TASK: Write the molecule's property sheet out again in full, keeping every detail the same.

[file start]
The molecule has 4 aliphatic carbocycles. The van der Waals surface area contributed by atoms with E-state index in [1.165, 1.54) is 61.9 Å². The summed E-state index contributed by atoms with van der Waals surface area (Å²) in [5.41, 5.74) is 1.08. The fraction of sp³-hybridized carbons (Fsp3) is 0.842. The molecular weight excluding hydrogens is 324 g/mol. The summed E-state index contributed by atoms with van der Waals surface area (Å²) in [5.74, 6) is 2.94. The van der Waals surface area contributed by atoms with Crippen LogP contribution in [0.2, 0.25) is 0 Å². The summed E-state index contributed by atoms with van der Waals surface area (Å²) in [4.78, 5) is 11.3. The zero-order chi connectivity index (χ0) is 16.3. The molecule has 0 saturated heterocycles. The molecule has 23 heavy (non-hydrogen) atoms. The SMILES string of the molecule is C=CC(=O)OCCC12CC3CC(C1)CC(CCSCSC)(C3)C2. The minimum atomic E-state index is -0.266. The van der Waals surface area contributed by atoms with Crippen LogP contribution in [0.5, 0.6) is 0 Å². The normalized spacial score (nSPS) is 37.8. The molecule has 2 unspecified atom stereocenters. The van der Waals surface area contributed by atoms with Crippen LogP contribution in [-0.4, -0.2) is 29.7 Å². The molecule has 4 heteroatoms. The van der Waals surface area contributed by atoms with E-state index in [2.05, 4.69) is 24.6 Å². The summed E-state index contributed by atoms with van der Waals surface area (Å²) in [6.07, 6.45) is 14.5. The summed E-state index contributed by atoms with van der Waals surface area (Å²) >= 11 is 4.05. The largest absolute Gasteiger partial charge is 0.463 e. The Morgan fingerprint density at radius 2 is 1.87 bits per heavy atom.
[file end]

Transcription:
The molecule has 4 aliphatic carbocycles. The van der Waals surface area contributed by atoms with E-state index in [1.165, 1.54) is 61.9 Å². The summed E-state index contributed by atoms with van der Waals surface area (Å²) in [5.41, 5.74) is 1.08. The fraction of sp³-hybridized carbons (Fsp3) is 0.842. The molecular weight excluding hydrogens is 324 g/mol. The summed E-state index contributed by atoms with van der Waals surface area (Å²) in [5.74, 6) is 2.94. The van der Waals surface area contributed by atoms with Crippen LogP contribution in [0.2, 0.25) is 0 Å². The summed E-state index contributed by atoms with van der Waals surface area (Å²) in [4.78, 5) is 11.3. The zero-order chi connectivity index (χ0) is 16.3. The molecule has 0 saturated heterocycles. The molecule has 23 heavy (non-hydrogen) atoms. The SMILES string of the molecule is C=CC(=O)OCCC12CC3CC(C1)CC(CCSCSC)(C3)C2. The minimum atomic E-state index is -0.266. The van der Waals surface area contributed by atoms with Crippen LogP contribution in [0.5, 0.6) is 0 Å². The normalized spacial score (nSPS) is 37.8. The molecule has 2 unspecified atom stereocenters. The van der Waals surface area contributed by atoms with Crippen LogP contribution in [-0.4, -0.2) is 29.7 Å². The molecule has 4 heteroatoms. The van der Waals surface area contributed by atoms with E-state index in [2.05, 4.69) is 24.6 Å². The summed E-state index contributed by atoms with van der Waals surface area (Å²) in [6.07, 6.45) is 14.5. The summed E-state index contributed by atoms with van der Waals surface area (Å²) >= 11 is 4.05. The largest absolute Gasteiger partial charge is 0.463 e. The Morgan fingerprint density at radius 2 is 1.87 bits per heavy atom.